Oh my, why am I doing a WordPress LMS Versus Teachable blog post?
It’s a good question, primarily because 99.9% of my business is with users of the Teachable platform. Let me sit here in Costa Coffee, in Mallow, Ireland and try to explain why a WordPress LMS vs Teachable post makes sense.
I’ve used Teachable for going on five years back since it was called UseFedora and I still thoroughly recommend it. Here’s my shameless affiliate link to a weekly webinar on why you should use Teachable. Make sure to say ‘hi’ to Cameron from me; he’s been a great help on a few Teachable related things over the years.
So, I started with a WordPress Learning Management System (LMS). I quickly found it to be cumbersome and difficult to manage despite being pretty adept at using WordPress. Getting plugins to work together without causing problems elsewhere was a real pain. Back then, you even had to find a plugin to get YouTube videos to play inside your lectures. Remember, I wasn’t a front-end web developer back then, this was a significant problem for me.
Add to that, if you were using a theme that received an update this could easily break your site and prevent students from being able to view the courses they’ve purchased. Even a minor update to one of your plugins could break your site. To be fair to the Teachable platform, this can still happen, and with complicated WordPress sites like I’m running my website with, I’m constantly battling with plugin optimisation as well as speed issues.
WordPress LMS vs Teachable: I’ve Moved Back to a WordPress LMS
I use my Teachable site as an experimental development platform for my clients.
So, I have a Teachable school, and I have some courses on there, but I’ve moved my focus to my main business website here at purplehippo.io. I did this because I use my Teachable site as an experimental development platform for my clients. My school’s snippets area has 2400 lines of CSS and over 100 lines in each of the head areas. Not to mention almost every template has been edited and customised to some extent. All this customisation is due to creating plugins for my clients and testing out my ideas for new plugins.
I did a recent audit of my Teachable school. I found that some of the code that I’d written initially was not working. The breakdown was all due to fiddling with new ideas and tweaking code. The most significant recent change was to update my Favourites Plugin to work with Amazon DynamoDB instead of Google’s Firebase Database. Now, some pages don’t load the correct version, and the system doesn’t work.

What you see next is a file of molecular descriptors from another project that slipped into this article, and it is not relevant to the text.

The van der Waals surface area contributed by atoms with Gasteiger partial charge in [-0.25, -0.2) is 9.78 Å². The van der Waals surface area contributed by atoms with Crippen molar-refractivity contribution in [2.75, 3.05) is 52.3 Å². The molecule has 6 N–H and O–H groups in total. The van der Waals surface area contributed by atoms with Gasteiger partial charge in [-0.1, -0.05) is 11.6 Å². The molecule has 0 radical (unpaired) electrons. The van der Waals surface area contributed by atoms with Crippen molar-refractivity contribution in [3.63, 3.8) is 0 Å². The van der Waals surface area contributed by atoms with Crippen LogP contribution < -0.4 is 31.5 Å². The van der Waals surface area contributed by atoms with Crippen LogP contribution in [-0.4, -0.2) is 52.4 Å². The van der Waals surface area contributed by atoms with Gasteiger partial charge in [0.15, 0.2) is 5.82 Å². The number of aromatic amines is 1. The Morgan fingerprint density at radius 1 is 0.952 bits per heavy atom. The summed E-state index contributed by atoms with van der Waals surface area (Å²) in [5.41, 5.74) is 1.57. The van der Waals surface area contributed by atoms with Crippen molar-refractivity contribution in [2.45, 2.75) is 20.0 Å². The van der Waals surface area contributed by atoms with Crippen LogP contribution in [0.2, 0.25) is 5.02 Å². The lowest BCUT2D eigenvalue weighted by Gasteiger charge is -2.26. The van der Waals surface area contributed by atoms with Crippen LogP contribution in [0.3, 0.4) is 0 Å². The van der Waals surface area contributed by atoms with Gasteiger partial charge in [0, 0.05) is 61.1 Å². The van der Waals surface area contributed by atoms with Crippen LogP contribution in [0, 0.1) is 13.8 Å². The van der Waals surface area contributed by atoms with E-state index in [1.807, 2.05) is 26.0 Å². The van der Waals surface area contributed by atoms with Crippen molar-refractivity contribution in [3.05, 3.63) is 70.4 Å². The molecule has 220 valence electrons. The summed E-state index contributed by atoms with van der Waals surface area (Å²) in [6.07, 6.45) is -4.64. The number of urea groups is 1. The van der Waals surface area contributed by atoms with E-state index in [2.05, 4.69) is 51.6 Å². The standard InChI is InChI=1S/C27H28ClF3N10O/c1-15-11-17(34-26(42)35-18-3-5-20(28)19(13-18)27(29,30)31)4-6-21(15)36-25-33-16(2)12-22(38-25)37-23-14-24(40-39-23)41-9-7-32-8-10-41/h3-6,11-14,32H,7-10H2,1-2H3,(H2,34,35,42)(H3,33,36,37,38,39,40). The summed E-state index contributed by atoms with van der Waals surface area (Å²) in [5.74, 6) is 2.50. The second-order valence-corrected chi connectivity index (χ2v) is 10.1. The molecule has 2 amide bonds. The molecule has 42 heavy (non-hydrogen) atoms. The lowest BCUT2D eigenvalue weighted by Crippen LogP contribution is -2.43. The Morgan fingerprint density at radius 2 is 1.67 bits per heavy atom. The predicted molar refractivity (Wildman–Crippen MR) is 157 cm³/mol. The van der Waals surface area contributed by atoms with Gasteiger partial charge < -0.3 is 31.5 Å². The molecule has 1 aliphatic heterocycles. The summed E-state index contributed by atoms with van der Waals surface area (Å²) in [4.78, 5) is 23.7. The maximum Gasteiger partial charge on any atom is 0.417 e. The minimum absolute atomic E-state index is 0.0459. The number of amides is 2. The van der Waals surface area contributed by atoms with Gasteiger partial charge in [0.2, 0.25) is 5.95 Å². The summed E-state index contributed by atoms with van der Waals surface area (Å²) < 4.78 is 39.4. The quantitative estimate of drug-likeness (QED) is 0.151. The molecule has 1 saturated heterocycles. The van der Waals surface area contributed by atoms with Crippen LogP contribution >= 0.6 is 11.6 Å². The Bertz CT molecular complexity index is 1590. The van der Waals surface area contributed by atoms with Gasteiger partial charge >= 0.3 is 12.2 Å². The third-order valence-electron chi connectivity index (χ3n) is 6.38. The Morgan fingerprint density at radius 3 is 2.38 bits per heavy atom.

Ideally, I should have a second school to do all this work but, I need access to the Power Editor and don’t want to pay another $99 per month for this feature. Even better would be a ‘localhost’ version (basically, a local copy of the site where everything works from my computer) but that’s a pipedream.
WordPress LMS vs Teachable: The Big Move
I’m in the process of moving all the courses, lectures, themes and sections from my Teachable school over to this WordPress LMS and will use my Teachable school to continue to push the boundaries of what’s possible with Teachable platform.
I expect this move from Teachable to WordPress will take a few weeks, if not a few months. Not because I have a lot to move, but client work takes precedence. I may do a few late nights to get things migrated over but, this has to be planned a little bit on my side, so it’s doesn’t affect my day to day business tasks.
I thought a direct comparison between Teachable and a WordPress LMS site would be beneficial so voila, here it is.
- Ease of Use
- Transaction Fees
- Theme Customisation
- Unbranded Website
- Teachable Support
Teachable Tribe Facebook Group
I Need Teachable Help Facebook Group
if school is after 9/OCT/18 then 2%
You will need a Teachable developer
Custom domain available but secure checkout still uses 'sso.teachable.com'
- < $9.99/month hosting
Depends on the WordPress LMS theme
Likely you will have Stripe or PayPal Fees
Swap themes or WordPress theme designer needed
As I think of more pros or cons, I’ll update the table to reflect the change.
WordPress LMS vs Teachable: Summary
I still think when you look at the table above, using Teachable makes more sense. That is unless you enjoy twiddling with plugins and playing around with optimising your WordPress site (like I do), you’re better off with the platformed designed for delivering online eLearning courses.